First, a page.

Jesus And John Contending For The Cross
THE CHILD JOHN.
(TRYING TO TAKE THE CROSS OUT OF THE HAND OF JESUS)
Give me the Cross, I pray you, dearest Jesus!
Oh! if you knew how much I wish to have it,
You would not hold it in your hand so tightly:
Something has told me,--something in my heart here,
Which I am sure is true,--that if you keep it,--
If you will let no other take it from you,--
Terrible things, I cannot bear to think of,
Must fall upon you; show me that you love me:
Am I not here to be your little servant,
Follow your steps and wait upon your wishes?
Why may I not take up the heavy plaything,
And on my shoulder carry it behind you?
Then, I am older, stronger too, than you are;
I am a child o' the desert and the mountains;--
Deep i' the waste, I shouted at the wild bees,--
They flew away, and left me all the honey:
Look at the shaggy skin I've tied about me;
Surely, if Pain or any other evil
Somewhere about this mystery be hidden,
I am the fittest of the two to suffer!
THE CHILD JESUS.
(HOLDING THE CROSS FIRMLY.)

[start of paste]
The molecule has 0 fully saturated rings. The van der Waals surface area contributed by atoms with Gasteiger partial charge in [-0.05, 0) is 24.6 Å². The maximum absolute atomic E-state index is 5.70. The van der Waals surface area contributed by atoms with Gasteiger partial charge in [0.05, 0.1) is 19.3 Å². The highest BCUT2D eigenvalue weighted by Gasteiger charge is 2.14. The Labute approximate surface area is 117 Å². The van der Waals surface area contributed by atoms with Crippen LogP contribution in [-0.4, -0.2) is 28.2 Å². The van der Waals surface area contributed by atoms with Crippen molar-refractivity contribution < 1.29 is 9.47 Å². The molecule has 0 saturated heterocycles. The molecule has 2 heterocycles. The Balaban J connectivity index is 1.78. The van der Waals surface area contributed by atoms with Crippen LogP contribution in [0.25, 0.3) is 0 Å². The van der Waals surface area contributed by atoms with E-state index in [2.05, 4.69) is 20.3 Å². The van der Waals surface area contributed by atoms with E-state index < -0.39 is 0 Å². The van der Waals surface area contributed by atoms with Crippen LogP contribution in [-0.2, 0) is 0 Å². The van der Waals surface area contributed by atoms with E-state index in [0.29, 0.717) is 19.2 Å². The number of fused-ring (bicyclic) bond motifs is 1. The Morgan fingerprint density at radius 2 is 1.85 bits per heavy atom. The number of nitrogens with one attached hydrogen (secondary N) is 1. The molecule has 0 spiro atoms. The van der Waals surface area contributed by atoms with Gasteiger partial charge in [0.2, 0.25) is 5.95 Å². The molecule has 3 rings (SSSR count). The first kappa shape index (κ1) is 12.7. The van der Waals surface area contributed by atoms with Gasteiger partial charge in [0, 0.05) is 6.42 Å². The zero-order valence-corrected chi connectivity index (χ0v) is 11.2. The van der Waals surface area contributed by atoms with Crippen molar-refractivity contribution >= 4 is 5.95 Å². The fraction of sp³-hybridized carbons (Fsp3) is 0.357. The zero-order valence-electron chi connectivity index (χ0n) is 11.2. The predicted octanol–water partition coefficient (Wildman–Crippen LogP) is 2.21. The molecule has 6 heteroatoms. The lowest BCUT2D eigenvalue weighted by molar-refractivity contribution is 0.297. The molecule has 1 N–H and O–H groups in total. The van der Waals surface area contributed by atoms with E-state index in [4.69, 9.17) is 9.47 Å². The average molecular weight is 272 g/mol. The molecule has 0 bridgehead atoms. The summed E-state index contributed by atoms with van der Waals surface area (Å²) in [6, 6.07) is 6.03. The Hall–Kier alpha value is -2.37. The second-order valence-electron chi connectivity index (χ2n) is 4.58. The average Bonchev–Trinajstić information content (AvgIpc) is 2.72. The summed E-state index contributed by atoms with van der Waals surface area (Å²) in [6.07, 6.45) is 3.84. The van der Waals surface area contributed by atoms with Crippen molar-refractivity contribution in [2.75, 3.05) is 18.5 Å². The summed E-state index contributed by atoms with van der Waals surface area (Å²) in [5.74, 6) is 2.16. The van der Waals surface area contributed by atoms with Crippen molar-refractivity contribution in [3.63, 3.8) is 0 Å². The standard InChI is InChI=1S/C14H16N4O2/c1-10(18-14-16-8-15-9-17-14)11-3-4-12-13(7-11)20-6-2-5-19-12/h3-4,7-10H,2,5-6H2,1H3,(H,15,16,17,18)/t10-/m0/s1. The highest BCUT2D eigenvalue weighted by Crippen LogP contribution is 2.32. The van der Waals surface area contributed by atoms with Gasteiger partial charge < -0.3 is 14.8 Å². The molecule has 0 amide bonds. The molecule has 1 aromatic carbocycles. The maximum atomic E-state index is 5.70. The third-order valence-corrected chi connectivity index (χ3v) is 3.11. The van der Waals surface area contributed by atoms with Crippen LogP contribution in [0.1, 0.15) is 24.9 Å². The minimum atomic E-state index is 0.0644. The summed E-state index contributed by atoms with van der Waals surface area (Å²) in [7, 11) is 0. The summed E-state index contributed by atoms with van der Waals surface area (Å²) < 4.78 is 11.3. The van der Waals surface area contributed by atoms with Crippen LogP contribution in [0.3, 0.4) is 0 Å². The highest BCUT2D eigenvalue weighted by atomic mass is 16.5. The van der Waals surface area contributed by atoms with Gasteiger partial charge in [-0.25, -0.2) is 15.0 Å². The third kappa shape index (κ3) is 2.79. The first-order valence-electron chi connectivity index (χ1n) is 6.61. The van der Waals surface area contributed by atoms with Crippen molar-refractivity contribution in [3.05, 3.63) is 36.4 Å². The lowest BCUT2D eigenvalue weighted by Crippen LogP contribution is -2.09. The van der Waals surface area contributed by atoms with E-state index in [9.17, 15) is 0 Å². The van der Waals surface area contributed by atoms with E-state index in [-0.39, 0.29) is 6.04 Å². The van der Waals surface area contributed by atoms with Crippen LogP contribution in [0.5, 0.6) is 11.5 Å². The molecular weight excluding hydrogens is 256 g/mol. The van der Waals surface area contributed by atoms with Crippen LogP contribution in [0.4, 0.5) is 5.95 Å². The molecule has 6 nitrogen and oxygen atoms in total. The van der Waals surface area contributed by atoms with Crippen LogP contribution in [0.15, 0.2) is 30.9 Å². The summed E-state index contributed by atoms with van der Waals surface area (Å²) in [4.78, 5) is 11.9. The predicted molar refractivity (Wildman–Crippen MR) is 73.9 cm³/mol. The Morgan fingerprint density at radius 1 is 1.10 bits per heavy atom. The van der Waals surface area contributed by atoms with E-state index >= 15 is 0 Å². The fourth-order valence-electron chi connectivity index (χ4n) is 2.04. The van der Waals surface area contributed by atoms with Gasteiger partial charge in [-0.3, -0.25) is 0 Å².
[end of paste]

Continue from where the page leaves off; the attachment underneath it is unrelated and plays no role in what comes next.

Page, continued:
Ask me not, my gentle brother,--ask no more, it must not be:
In the heart of this poor trifle lies the secret unrevealed
Which has brought me to this world, and sent you to prepare my way.
In the long and weary woodland, where your path of life will lead,
Thousand, myriad, other Crosses you will find on every side;
And the same eternal Law that bids me take this chiefest one,
Will be there to give you many, grievous as your strength can bear;
But in vain would you and others sink beneath the holy load,
Were I not with mine before you, Captain of the Crucified;
I must be your elder Brother in the heritage of Pain;
I must give you to our Father,--I must fall for you to rise.
(WITH HER HAND ON THE CROSS.)
My soul is weak with doubt,--
What can I think or do?
To which of these dear children shall I yield
The object of their earnest looks and words?
Ah me! I see within
That artless wooden form,
A meaning of exceeding misery,
A dark, dark shadow of oncoming woe.
Oh! give it up, my child!
I see your bright eyes close,
Your soft fair fingers spattered all with blood,
Your cheeks dead pale;--throw down the horrid toy.
He grasps it firmer still!
I dare not thwart his hand;
For what he does, he does not of himself,
But in the Will of Him who sent him here.
And I, who labour blind
In this abysmal work,
Must bear the weight of dumb expectancy,
Of women first in honour and in woe!
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